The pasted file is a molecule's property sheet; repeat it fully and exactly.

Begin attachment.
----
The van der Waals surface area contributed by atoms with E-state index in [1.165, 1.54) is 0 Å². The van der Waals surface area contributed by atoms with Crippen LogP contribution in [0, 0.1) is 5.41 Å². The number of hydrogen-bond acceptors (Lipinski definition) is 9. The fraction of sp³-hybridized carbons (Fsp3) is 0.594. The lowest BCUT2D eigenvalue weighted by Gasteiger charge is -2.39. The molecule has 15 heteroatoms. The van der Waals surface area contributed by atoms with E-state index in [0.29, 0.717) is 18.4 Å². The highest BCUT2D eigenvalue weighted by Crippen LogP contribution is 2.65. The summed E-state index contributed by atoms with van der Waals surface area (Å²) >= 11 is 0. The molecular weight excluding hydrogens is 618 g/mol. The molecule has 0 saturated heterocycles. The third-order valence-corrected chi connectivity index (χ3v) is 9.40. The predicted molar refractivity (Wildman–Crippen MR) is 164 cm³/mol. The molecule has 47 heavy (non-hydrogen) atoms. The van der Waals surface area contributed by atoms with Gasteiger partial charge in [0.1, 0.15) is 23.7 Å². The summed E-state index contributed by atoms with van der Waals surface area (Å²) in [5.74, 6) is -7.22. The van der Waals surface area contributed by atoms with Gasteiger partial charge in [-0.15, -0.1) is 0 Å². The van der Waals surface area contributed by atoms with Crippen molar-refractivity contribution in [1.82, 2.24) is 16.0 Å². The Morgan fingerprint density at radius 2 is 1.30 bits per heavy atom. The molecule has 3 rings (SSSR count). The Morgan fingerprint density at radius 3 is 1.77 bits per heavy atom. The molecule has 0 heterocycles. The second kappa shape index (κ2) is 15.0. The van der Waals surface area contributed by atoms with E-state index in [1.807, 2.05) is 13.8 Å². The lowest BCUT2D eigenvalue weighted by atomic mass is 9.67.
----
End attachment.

The van der Waals surface area contributed by atoms with E-state index in [1.165, 1.54) is 0 Å². The van der Waals surface area contributed by atoms with Crippen LogP contribution in [0, 0.1) is 5.41 Å². The number of hydrogen-bond acceptors (Lipinski definition) is 9. The fraction of sp³-hybridized carbons (Fsp3) is 0.594. The lowest BCUT2D eigenvalue weighted by Gasteiger charge is -2.39. The molecule has 15 heteroatoms. The van der Waals surface area contributed by atoms with E-state index in [0.29, 0.717) is 18.4 Å². The highest BCUT2D eigenvalue weighted by Crippen LogP contribution is 2.65. The summed E-state index contributed by atoms with van der Waals surface area (Å²) >= 11 is 0. The molecular weight excluding hydrogens is 618 g/mol. The molecule has 0 saturated heterocycles. The third-order valence-corrected chi connectivity index (χ3v) is 9.40. The predicted molar refractivity (Wildman–Crippen MR) is 164 cm³/mol. The molecule has 47 heavy (non-hydrogen) atoms. The van der Waals surface area contributed by atoms with Gasteiger partial charge in [0.1, 0.15) is 23.7 Å². The summed E-state index contributed by atoms with van der Waals surface area (Å²) in [5.74, 6) is -7.22. The van der Waals surface area contributed by atoms with Gasteiger partial charge in [-0.15, -0.1) is 0 Å². The van der Waals surface area contributed by atoms with Crippen molar-refractivity contribution in [1.82, 2.24) is 16.0 Å². The Morgan fingerprint density at radius 2 is 1.30 bits per heavy atom. The molecule has 3 rings (SSSR count). The Morgan fingerprint density at radius 3 is 1.77 bits per heavy atom. The molecule has 0 heterocycles. The second kappa shape index (κ2) is 15.0. The van der Waals surface area contributed by atoms with E-state index in [1.807, 2.05) is 13.8 Å². The lowest BCUT2D eigenvalue weighted by atomic mass is 9.67.